Despite challenges that intensified during the COVID-19 pandemic, human rights defenders, civil society, independent media and other democratic forces have proven resilient, writes Ryan Arick, an assistant program officer at the National Endowment for Democracy’s International Forum for Democratic Studies. Protest movements endured throughout the pandemic even as desperate leaders imposed extreme limits on free expression and assembly. Civil society groups also adapted their work to reach communities in dire need of assistance and support, he adds:
Democracies can enhance their resiliency by outlining clear plans and benchmarks to strengthen independent media and human rights protections, increase financial transparency and counter corruption, enshrine digital protections for citizens while countering digital subversion, and reinforce public institutions, all while cooperating to combat threats from authoritarians and illiberal leaders. Finally, collective commitments among democracies would strengthen resolve to reverse democratic erosion that COVID-19 only accelerated.
Democracies have historically exhibited a high degree of resilience to the onset of autocratization, but it has become substantially weaker since the end of the Cold War, recent research suggests. Fifty-nine episodes of sustained and substantial declines in democratic practices occurred since 1993, leading to an unprecedented breakdown of 36 democratic regimes, note V-Dem researchers
Ominously, they find that once autocratization starts, only one in five democracies manage to avert breakdown. But democracies are more resilient when there are strong judicial constraints on the executive and democratic institutions are historically robust, they write for Democratization
The COVID-19 pandemic has taught us that the resilience of democracy – that is, the ability of
democratic systems to function, to deliver, to be trusted and to command the enduring commitment of their citizens to democratic values and principles – in the face of an emergency is not to be taken for granted, says a recent report from the Club de Madrid (above). It calls on states to strengthen institutional resilience and capacity to deal with crises, including new tools for civic engagement in policy-making as well as public dialogue on critical risks and preparedness. RTWT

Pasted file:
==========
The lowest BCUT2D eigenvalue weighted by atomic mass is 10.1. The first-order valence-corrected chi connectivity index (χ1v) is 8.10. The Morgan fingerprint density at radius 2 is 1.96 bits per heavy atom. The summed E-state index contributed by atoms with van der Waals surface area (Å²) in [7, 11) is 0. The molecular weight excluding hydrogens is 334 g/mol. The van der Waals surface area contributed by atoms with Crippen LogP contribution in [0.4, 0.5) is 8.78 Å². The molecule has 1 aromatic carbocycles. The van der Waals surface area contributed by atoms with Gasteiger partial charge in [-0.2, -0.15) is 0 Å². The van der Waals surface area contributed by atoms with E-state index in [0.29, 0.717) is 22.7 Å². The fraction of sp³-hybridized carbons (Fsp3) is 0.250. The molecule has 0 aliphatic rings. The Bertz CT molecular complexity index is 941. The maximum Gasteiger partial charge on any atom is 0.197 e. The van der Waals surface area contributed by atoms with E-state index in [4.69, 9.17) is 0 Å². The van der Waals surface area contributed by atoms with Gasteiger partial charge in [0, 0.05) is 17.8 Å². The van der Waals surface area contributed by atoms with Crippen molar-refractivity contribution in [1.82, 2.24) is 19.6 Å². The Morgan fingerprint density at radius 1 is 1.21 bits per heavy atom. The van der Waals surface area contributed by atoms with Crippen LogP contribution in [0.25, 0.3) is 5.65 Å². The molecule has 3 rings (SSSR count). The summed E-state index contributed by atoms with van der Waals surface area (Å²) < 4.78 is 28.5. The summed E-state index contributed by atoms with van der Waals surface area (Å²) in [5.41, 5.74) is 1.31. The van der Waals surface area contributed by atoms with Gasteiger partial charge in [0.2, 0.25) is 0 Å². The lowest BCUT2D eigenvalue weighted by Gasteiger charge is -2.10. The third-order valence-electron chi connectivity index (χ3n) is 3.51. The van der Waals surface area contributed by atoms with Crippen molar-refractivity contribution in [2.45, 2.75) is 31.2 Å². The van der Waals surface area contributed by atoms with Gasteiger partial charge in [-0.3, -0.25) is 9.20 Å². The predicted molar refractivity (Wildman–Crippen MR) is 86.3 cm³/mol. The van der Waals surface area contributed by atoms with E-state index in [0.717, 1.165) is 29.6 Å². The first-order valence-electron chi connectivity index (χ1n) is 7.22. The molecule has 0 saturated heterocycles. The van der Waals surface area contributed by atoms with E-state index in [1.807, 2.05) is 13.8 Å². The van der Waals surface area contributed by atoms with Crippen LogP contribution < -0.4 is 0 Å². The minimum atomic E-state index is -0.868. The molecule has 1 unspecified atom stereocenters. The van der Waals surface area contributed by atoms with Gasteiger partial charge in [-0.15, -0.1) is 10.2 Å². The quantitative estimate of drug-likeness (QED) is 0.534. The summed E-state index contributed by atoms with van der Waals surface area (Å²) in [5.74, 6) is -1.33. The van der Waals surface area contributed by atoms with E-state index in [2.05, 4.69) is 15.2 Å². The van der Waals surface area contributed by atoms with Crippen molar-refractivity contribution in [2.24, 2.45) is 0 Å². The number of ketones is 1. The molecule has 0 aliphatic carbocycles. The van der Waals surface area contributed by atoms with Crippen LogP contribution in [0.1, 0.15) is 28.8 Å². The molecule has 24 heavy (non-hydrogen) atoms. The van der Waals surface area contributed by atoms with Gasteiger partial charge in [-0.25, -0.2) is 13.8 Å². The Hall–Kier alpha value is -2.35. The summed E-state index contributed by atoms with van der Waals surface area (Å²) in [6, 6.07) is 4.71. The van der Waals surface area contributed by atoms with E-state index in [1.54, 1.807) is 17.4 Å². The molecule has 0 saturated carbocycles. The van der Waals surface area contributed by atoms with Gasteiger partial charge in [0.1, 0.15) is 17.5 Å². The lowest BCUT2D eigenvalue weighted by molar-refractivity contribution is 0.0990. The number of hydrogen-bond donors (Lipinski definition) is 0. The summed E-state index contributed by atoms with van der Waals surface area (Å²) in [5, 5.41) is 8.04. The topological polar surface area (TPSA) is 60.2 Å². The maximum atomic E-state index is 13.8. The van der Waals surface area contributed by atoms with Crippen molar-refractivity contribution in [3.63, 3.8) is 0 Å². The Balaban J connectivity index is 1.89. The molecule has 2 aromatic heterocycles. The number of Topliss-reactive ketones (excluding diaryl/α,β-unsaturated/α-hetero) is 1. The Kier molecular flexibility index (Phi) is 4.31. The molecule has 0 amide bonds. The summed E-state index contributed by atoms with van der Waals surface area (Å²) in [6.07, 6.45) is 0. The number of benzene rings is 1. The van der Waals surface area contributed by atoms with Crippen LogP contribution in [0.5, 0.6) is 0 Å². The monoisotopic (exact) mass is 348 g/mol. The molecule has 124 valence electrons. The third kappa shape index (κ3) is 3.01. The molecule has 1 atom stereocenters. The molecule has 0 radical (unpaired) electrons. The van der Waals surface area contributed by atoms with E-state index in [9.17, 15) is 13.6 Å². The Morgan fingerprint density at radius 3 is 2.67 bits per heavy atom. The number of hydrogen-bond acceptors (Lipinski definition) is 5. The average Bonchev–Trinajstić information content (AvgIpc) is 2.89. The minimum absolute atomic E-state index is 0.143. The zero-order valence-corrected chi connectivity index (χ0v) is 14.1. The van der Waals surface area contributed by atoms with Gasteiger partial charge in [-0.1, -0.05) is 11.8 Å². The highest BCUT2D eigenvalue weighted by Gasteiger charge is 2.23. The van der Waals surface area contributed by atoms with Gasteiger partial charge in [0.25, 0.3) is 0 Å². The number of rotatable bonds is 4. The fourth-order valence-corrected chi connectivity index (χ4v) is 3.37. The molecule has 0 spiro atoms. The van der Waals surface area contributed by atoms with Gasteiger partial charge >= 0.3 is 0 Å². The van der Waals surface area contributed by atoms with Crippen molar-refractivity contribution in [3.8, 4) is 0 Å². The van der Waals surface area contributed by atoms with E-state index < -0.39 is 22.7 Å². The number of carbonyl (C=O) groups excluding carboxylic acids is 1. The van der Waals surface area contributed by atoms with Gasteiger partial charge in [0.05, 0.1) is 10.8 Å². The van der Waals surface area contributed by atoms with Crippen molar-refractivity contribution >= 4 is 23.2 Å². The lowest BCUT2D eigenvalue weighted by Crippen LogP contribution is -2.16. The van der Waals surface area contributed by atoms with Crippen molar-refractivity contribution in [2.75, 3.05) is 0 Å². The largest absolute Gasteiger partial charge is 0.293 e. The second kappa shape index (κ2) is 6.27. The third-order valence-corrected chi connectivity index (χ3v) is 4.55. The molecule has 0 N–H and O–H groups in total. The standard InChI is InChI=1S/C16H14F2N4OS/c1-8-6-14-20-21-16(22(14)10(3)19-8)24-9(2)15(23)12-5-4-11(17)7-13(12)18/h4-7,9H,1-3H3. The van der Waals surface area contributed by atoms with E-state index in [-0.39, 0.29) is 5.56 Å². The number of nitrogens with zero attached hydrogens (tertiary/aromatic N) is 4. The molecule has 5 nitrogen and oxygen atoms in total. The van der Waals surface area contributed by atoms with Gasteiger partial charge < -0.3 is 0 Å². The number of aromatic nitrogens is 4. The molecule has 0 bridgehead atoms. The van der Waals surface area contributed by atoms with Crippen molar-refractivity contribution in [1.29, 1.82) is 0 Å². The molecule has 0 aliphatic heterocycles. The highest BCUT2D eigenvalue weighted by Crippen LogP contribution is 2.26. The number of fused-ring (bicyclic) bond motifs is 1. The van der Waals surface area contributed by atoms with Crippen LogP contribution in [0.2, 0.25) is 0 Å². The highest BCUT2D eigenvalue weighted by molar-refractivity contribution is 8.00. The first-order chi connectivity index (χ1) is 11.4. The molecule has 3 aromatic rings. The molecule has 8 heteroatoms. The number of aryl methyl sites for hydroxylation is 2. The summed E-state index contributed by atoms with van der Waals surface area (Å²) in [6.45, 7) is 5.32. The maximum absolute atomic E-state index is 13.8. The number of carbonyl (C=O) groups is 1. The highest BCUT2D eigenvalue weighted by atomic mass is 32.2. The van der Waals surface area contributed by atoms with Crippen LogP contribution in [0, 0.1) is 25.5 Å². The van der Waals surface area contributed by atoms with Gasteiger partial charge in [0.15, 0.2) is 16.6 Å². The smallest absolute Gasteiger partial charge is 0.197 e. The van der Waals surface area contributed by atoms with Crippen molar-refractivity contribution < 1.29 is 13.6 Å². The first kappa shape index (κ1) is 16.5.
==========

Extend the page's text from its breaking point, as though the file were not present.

At U.S. President Joe Biden’s Summit for Democracy in December, Lithuanian President
Gitanas Nauseda reminded us that democracy is based on competition, which often leads
to conflict, adds Anne-Marie Slaughter, CEO of New America. Democratic resilience, however, depends on the ability of democratic institutions to resolve that conflict, she writes for Foreign Policy:
Effective conflict resolution, in turn, depends in part on being able to acknowledge the ways in which democracy is failing specific groups, often ethnic, racial, and other minorities. Moreover, civil society organizations and the media—indispensable elements of strong democracies—must be able to speak truth to power. If governments will not listen, then citizens can and will mobilize accordingly.
To address shrinking civic space and bolster democratic resilience, the United States Agency of International Development (USAID) has launched the Illuminating New Solutions and Programmatic Innovations for Resilient Spaces (INSPIRES) website. INSPIRES employs user-friendly data sourced from machine learning to help citizens, civil society, media and other pro-democracy actors to anticipate and respond to repressive trends.
Half of the countries in Latin America show signs of democratic erosion, according to International IDEA’s Global State of Democracy Report 2021, with Brazil experiencing the world’s steepest democratic recession, AS/COA’s Holly K. Sonneland writes. On the flip side, IDEA singles out Ecuador and the Dominican Republic for substantial reforms to show that democracy in the region is “not only resilient but also has the potential to continue being perfected.”
Turkey has parted ways with the West’s democracies, embraced Putin’s Russia and other revisionist powers, and replaced a frail democratic regime with an authoritarian one, Dimitar Bechev writes in his forthcoming book, Turkey Under Erdoğan: How a Country Turned from Democracy and the West. Despite this, Turkey’s democratic instincts are resilient, its economic ties to Europe as strong as ever, and Erdoğan will fail to achieve a fully autocratic regime, he contends.
Vibrant civil societies, a robust media, and strong opposition are the keys to resilient democracies, Dr. Daniel Ziblatt – co-author of “How Democracies Die” – tells Anne McElvoy and Tom Zoellner with Harvard’s German American Conference.
The recently-published book, Democratic Resilience (above), convenes a group of leading specialists to gauge how polarization shapes the performance of institutional checks and balances as well as the political actions of voters, civil society actors, and elites.
To maintain democratic resilience, a multilateral digital defense must be genuinely values-based, says Toomas Hendrik Ilves, former president of Estonia. Unlike NATO and the EU, it should come with a strict mechanism whereby countries backsliding from democracy lose their digital security umbrella.
The Summit for Democracy was not just a warning bell about democratic vulnerabilities that the pandemic exposed, the NED’s Arick adds. It also provided new ways for democracies to highlight their advantages in responding to the pandemic through transparent, accountable, and effective means.
As NED President and CEO Damon Wilson remarked at the Summit, democracies must “draw on the strength, resilience, and determination of courageous activists to regain our footing and rebuild democratic momentum.”